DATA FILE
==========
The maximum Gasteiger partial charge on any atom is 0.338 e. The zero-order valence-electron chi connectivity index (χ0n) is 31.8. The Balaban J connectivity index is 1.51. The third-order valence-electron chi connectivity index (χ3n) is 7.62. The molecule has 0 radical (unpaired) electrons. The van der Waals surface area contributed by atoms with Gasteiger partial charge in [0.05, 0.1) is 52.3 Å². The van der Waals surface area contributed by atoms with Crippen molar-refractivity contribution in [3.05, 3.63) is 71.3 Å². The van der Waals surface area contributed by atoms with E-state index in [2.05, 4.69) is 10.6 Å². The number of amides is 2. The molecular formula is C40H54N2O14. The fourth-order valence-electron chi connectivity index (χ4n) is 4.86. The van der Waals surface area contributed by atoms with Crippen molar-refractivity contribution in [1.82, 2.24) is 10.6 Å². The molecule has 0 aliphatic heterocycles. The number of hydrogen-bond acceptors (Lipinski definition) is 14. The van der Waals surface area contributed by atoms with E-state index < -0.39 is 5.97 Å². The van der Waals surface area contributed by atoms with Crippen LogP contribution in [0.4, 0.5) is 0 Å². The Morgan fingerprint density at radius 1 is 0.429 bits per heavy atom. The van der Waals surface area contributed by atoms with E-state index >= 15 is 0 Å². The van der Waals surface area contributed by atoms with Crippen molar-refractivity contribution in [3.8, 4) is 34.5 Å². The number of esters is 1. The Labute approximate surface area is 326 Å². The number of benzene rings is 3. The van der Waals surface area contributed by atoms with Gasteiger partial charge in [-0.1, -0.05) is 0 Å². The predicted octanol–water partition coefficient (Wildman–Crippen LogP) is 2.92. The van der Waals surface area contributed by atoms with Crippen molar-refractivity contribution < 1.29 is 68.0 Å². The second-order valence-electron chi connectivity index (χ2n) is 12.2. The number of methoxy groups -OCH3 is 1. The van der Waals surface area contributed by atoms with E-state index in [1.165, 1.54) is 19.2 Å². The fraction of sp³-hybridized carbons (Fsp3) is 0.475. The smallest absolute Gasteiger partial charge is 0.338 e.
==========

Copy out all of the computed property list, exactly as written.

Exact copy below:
The maximum Gasteiger partial charge on any atom is 0.338 e. The zero-order valence-electron chi connectivity index (χ0n) is 31.8. The Balaban J connectivity index is 1.51. The third-order valence-electron chi connectivity index (χ3n) is 7.62. The molecule has 0 radical (unpaired) electrons. The van der Waals surface area contributed by atoms with Gasteiger partial charge in [0.05, 0.1) is 52.3 Å². The van der Waals surface area contributed by atoms with Crippen molar-refractivity contribution in [3.05, 3.63) is 71.3 Å². The van der Waals surface area contributed by atoms with E-state index in [2.05, 4.69) is 10.6 Å². The number of amides is 2. The molecular formula is C40H54N2O14. The fourth-order valence-electron chi connectivity index (χ4n) is 4.86. The van der Waals surface area contributed by atoms with Crippen molar-refractivity contribution in [1.82, 2.24) is 10.6 Å². The molecule has 0 aliphatic heterocycles. The number of hydrogen-bond acceptors (Lipinski definition) is 14. The van der Waals surface area contributed by atoms with E-state index < -0.39 is 5.97 Å². The van der Waals surface area contributed by atoms with Crippen LogP contribution in [0.4, 0.5) is 0 Å². The Morgan fingerprint density at radius 1 is 0.429 bits per heavy atom. The van der Waals surface area contributed by atoms with E-state index >= 15 is 0 Å². The van der Waals surface area contributed by atoms with Crippen molar-refractivity contribution in [3.8, 4) is 34.5 Å². The number of esters is 1. The Labute approximate surface area is 326 Å². The number of benzene rings is 3. The van der Waals surface area contributed by atoms with Gasteiger partial charge in [-0.1, -0.05) is 0 Å². The predicted octanol–water partition coefficient (Wildman–Crippen LogP) is 2.92. The van der Waals surface area contributed by atoms with Crippen molar-refractivity contribution < 1.29 is 68.0 Å². The second-order valence-electron chi connectivity index (χ2n) is 12.2. The number of methoxy groups -OCH3 is 1. The van der Waals surface area contributed by atoms with E-state index in [1.165, 1.54) is 19.2 Å². The fraction of sp³-hybridized carbons (Fsp3) is 0.475. The smallest absolute Gasteiger partial charge is 0.338 e.